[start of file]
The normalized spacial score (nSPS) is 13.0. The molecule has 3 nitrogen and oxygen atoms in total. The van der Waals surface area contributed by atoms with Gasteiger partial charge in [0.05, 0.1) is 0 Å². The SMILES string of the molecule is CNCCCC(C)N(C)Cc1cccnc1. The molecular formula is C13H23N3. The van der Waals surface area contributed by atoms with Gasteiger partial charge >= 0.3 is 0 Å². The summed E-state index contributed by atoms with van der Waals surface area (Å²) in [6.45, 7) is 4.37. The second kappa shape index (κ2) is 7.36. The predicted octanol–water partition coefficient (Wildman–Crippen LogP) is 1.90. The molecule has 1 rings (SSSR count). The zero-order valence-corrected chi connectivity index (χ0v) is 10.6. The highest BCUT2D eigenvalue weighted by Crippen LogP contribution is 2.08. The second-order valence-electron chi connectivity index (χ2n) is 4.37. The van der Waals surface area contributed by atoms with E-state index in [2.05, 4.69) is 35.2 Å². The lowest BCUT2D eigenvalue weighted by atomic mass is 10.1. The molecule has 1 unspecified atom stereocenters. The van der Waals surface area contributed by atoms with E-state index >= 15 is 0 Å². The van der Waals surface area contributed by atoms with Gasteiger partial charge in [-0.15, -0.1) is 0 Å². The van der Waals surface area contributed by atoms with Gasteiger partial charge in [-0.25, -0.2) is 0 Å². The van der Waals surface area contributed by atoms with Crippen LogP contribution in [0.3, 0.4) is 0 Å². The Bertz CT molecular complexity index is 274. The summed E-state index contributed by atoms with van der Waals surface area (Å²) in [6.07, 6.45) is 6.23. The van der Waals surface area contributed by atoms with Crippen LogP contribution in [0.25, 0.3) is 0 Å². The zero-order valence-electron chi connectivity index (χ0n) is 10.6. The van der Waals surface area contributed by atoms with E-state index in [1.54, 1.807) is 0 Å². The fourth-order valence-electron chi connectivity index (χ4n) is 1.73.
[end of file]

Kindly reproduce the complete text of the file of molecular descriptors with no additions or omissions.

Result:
The normalized spacial score (nSPS) is 13.0. The molecule has 3 nitrogen and oxygen atoms in total. The van der Waals surface area contributed by atoms with Gasteiger partial charge in [0.05, 0.1) is 0 Å². The SMILES string of the molecule is CNCCCC(C)N(C)Cc1cccnc1. The molecular formula is C13H23N3. The van der Waals surface area contributed by atoms with Gasteiger partial charge >= 0.3 is 0 Å². The summed E-state index contributed by atoms with van der Waals surface area (Å²) in [6.45, 7) is 4.37. The second kappa shape index (κ2) is 7.36. The predicted octanol–water partition coefficient (Wildman–Crippen LogP) is 1.90. The molecule has 1 rings (SSSR count). The zero-order valence-corrected chi connectivity index (χ0v) is 10.6. The highest BCUT2D eigenvalue weighted by Crippen LogP contribution is 2.08. The second-order valence-electron chi connectivity index (χ2n) is 4.37. The van der Waals surface area contributed by atoms with E-state index in [2.05, 4.69) is 35.2 Å². The lowest BCUT2D eigenvalue weighted by atomic mass is 10.1. The molecule has 1 unspecified atom stereocenters. The van der Waals surface area contributed by atoms with E-state index >= 15 is 0 Å². The van der Waals surface area contributed by atoms with Gasteiger partial charge in [-0.15, -0.1) is 0 Å². The van der Waals surface area contributed by atoms with Gasteiger partial charge in [-0.25, -0.2) is 0 Å². The van der Waals surface area contributed by atoms with Crippen LogP contribution in [0.3, 0.4) is 0 Å². The Bertz CT molecular complexity index is 274. The summed E-state index contributed by atoms with van der Waals surface area (Å²) in [6.07, 6.45) is 6.23. The van der Waals surface area contributed by atoms with Crippen LogP contribution in [0.25, 0.3) is 0 Å². The zero-order valence-electron chi connectivity index (χ0n) is 10.6. The van der Waals surface area contributed by atoms with E-state index in [1.54, 1.807) is 0 Å². The fourth-order valence-electron chi connectivity index (χ4n) is 1.73.